Social Security and COLA Increases.

Clearly, at the dawn of one of this country’s strongest social safety nets no one gave much thought to inflation—to the concept that living expenses generally increase each year and that a fixed monthly draw need not have any payment “escalators” built in. One reason was that low levels of payroll taxes were in place to provide for annual increases. Simply not enough money was being collected to pay more than minimum monthly payments, and these were not contemplated to increase beyond the initial amount.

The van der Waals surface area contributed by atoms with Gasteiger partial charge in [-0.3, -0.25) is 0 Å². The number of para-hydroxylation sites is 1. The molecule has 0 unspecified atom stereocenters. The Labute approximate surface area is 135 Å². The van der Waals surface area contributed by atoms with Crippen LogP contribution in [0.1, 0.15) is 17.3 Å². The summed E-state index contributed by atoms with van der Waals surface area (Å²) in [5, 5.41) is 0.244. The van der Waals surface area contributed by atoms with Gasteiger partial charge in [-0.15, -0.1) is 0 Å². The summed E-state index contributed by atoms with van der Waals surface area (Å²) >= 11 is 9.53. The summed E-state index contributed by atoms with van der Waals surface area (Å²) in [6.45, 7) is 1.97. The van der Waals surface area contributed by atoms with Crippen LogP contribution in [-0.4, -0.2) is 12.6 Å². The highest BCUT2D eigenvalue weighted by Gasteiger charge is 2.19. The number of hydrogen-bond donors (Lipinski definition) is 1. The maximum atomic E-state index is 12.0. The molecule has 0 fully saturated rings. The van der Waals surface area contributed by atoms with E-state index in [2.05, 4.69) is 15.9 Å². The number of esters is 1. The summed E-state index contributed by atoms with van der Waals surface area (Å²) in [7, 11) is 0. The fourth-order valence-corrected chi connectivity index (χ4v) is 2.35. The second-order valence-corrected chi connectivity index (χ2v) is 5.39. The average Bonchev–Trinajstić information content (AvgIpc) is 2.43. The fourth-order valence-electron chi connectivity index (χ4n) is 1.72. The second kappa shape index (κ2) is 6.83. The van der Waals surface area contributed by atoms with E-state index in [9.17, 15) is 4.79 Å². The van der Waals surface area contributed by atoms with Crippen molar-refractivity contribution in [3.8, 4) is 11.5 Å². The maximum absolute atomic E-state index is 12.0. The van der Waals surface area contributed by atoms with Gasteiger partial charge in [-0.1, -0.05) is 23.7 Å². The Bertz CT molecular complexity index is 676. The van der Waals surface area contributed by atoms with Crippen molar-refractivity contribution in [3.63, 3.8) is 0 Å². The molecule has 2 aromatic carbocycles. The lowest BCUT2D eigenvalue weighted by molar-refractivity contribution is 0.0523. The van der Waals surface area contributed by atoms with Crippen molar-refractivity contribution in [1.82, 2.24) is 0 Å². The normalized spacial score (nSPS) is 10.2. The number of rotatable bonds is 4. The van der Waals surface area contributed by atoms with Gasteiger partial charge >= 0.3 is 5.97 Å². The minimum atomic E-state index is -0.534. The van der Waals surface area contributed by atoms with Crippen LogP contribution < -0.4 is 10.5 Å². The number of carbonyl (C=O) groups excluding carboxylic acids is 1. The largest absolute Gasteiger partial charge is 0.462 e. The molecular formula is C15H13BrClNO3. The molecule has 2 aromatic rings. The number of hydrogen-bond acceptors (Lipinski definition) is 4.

Legislative changes took place in 1950 that sought to address what was an obvious deficiency. For the first time, benefit increases were put into place, but not systematically; they were not raised every year, automatically. Recipients had their monthly benefits recomputed back to when they were first received. Ms. Fuller’s monthly benefit lurched from $22.54 to $41.30, quite an increase. (She lived to be 100 and the sum of her lifetime benefits totaled $22,888.92.)

It would take a few years later before increases were put in place annually.

Social Security and COLA Increases.

Automatic Cost of Living Allowances (COLAs) were put into place in 1975. They were established to offset the ravages of inflation. Interest rates were high and going higher, and the elderly could not sustain themselves on fixed incomes, unless they were fortunate to have pensions—and even then, inflation was devouring their monthly incomes.